“Since Wednesday I’ve been to police stations, I’ve been to court, morning and afternoon sessions," she said. "I’m not seeing him till today, Monday. Many cases you hear, people have disappeared, you see them on bushes, dead. So you don’t know who these people are. I’ve heard nothing.”

But not everyone disapproves of the recent police operations.
 
Reverend Miltone Mudegu outside his church, which was attacked by Muslim youths during riots in August, Mombasa, Kenya, November 18, 2012. (H. Heuler/VOA)Reverend Miltone Mudegu outside his church, which was attacked by Muslim youths during riots in August, Mombasa, Kenya, November 18, 2012. (H. Heuler/VOA)
x
Reverend Miltone Mudegu outside his church, which was attacked by Muslim youths during riots in August, Mombasa, Kenya, November 18, 2012. (H. Heuler/VOA)
Reverend Miltone Mudegu outside his church, which was attacked by Muslim youths during riots in August, Mombasa, Kenya, November 18, 2012. (H. Heuler/VOA)
Miltone Mudegu, a pastor at a Pentacostal church that was attacked and burned by Muslim youth during two days of rioting last August, says the police crackdown - both on extreme Islamists and on the MRC - is making Mombasa safer.

“We are thanking the government for what it’s doing, especially by confronting those who are instigating that mentality that the coast is not Kenya," said Mudegu. "You know, they are fanning the anger of these people. The government has taken the right procedures.”

Even if the government succeeds in suppressing the violence, says Auma, the coastal people are still angry and frustrated, and it could be dangerous to allow such tensions to simmer.

“People are still watching, but there’s anger," said Auma. "So it will just build up, build up, and trust me, this is not good, because one day one time, it can bring a lot of trouble. Once we suppress a lot of stuff, it can come out negatively.”

Kenyans will be electing a new president in March. But in the meantime, with the country’s history of electoral violence, the government is keeping a close watch on its restive and unhappy coast.

You May Like

Republican Majority in Congress Off to Rough Start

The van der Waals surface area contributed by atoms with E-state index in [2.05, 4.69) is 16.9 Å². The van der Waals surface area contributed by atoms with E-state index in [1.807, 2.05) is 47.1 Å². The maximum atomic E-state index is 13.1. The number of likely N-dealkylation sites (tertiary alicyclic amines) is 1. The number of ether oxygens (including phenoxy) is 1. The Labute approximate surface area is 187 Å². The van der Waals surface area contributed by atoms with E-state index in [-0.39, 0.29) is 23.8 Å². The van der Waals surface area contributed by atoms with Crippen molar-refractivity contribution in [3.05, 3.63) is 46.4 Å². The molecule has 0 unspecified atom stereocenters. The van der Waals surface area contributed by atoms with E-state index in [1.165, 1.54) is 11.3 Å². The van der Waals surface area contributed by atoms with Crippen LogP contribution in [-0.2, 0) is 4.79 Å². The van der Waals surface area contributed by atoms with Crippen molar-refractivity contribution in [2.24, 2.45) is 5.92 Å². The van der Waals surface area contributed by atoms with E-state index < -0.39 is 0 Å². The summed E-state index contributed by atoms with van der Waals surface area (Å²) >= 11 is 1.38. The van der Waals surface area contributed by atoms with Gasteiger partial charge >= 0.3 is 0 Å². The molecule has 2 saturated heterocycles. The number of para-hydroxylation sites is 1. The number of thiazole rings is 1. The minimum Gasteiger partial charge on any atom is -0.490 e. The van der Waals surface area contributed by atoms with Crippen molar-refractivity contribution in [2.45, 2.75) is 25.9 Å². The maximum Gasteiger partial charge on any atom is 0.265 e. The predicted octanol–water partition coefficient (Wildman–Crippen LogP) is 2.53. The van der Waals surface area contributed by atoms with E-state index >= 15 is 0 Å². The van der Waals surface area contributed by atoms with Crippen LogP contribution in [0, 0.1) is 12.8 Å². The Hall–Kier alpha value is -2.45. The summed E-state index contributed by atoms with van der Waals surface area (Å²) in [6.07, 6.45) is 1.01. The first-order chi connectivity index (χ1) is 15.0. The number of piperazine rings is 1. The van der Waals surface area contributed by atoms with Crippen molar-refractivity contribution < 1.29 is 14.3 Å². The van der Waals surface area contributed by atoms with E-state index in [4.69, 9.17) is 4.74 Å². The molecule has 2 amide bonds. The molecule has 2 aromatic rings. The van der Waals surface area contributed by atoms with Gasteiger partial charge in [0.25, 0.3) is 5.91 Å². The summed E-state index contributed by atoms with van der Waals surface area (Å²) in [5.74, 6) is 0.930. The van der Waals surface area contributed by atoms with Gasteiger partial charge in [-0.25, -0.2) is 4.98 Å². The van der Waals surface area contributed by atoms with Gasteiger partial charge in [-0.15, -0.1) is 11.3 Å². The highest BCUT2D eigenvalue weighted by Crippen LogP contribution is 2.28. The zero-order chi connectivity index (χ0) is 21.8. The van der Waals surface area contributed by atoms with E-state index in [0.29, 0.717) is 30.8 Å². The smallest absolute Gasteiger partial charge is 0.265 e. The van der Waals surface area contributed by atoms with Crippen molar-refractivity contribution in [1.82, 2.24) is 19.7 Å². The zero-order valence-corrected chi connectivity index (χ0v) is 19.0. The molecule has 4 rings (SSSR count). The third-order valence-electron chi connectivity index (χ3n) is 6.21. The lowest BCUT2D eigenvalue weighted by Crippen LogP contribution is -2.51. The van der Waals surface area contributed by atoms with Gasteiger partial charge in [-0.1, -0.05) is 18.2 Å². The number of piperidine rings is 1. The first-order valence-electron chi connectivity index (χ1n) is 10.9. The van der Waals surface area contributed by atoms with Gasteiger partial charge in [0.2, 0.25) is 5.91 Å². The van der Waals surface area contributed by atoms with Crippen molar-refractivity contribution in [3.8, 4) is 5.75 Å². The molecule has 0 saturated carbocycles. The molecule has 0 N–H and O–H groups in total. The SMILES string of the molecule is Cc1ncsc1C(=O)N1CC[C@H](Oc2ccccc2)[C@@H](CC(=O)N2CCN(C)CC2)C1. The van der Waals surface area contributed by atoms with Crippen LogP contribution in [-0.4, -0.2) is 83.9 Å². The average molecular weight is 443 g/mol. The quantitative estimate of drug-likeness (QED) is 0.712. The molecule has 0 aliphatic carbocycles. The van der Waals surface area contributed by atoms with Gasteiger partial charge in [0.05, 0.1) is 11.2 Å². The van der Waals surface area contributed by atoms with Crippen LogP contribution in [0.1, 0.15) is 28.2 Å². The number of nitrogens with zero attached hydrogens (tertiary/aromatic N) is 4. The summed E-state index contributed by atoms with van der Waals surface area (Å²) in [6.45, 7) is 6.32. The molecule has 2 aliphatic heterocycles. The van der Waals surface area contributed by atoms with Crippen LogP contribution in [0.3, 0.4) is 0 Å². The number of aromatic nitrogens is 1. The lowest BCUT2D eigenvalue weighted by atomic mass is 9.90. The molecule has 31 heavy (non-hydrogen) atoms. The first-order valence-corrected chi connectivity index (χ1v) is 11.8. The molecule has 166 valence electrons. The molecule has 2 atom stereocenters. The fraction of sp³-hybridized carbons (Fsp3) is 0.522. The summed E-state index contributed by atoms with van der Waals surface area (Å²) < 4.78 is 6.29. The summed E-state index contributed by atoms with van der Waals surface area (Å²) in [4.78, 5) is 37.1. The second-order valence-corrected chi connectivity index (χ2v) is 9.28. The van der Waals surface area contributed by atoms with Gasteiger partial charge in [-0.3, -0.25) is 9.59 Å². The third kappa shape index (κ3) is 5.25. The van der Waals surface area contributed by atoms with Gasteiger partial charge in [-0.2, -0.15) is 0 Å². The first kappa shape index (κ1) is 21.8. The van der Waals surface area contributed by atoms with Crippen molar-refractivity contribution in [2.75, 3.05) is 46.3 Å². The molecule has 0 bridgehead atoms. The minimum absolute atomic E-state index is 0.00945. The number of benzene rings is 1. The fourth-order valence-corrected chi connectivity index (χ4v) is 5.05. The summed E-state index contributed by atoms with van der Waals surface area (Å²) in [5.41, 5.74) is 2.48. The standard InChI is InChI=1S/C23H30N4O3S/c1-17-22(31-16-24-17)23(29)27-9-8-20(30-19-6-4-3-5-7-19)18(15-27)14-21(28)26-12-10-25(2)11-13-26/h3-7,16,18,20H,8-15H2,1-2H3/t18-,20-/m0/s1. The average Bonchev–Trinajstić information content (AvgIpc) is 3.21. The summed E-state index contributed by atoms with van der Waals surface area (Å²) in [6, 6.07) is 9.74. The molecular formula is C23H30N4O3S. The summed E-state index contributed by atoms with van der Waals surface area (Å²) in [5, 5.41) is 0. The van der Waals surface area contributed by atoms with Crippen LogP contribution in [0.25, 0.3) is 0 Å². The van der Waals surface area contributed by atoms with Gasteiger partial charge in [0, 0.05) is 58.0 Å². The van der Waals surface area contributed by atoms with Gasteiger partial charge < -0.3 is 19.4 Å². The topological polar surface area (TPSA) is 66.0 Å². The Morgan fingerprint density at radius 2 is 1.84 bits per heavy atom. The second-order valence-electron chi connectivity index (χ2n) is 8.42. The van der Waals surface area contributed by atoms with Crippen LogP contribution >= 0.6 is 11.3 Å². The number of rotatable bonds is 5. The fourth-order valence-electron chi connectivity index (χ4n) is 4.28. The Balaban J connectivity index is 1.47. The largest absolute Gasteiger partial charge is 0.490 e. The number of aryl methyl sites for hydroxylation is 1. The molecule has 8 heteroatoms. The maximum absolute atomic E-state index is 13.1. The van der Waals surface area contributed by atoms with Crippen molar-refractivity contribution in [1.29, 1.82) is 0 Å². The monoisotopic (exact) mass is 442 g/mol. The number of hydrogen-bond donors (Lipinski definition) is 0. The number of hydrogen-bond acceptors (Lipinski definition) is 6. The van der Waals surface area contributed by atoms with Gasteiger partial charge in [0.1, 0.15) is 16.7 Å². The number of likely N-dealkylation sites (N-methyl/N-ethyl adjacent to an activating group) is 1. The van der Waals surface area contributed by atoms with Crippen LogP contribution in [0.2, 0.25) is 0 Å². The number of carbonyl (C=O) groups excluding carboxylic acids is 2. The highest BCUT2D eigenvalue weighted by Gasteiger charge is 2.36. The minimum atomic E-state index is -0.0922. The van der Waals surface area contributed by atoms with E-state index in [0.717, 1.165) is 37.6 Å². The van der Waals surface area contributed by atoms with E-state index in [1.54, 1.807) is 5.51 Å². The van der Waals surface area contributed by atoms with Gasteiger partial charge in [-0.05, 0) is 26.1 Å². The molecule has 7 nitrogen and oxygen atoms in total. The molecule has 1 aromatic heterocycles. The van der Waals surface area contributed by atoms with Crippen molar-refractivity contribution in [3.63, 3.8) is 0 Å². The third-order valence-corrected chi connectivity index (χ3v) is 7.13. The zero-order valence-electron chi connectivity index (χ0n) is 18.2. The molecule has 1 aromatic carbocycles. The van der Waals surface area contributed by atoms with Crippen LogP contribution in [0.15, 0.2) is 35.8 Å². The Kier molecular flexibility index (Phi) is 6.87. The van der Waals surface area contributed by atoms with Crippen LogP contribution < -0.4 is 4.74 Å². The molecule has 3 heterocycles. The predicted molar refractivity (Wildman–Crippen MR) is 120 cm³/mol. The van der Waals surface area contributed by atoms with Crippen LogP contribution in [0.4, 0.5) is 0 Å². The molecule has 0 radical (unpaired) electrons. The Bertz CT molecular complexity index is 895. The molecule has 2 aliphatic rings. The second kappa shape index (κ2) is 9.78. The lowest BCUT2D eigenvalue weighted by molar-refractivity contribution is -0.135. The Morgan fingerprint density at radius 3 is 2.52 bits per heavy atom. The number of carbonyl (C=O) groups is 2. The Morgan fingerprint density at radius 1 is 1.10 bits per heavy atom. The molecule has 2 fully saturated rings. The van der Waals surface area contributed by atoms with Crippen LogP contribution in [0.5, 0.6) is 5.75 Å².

Standoff over Homeland Security funding exposes philosophical, tactical problems within party More

Pakistan Blocks Baloch Activist from US Trip

Human Rights Commission of Pakistan slams Islamabad officials for stopping people from leaving country to attend human rights conference More

Video Muslims Long Thrived in North Carolina Before Students Killed

Idyll shattered February 10, when three Muslim university students living in Chapel Hill were gunned down by a neighbor More

Featured Videos

Your JavaScript is turned off or you have an old version of Adobe's Flash Player. Get the latest Flash player.
Muslims Long Thrived in N Carolina Before Slaying of 3 Studentsi
X
Jerome Socolovsky
March 05, 2015 9:04 PM
The killings of three Muslim students in North Carolina early last month came as Muslims across the United States have felt under siege, partly as a result of terrorist attacks being committed internationally in the name of their faith. But Muslims have long thrived in university cities in this part of the American South. VOA's Jerome Socolovsky reports.
Video

Video Muslims Long Thrived in N Carolina Before Slaying of 3 Students

The killings of three Muslim students in North Carolina early last month came as Muslims across the United States have felt under siege, partly as a result of terrorist attacks being committed internationally in the name of their faith. But Muslims have long thrived in university cities in this part of the American South. VOA's Jerome Socolovsky reports.
Video

Video Fuel Shortages in Nigeria Threaten Election Campaigns

Nigeria is suffering a gas shortage as the falling oil price has affected the country’s ability to import and distribute refined fuels. Coming just weeks before scheduled March 28 elections, the shortage could have a big impact on the campaign, as Henry Ridgwell reports for VOA.
Video

Video Report: Human Rights in Annexed Crimea Deteriorating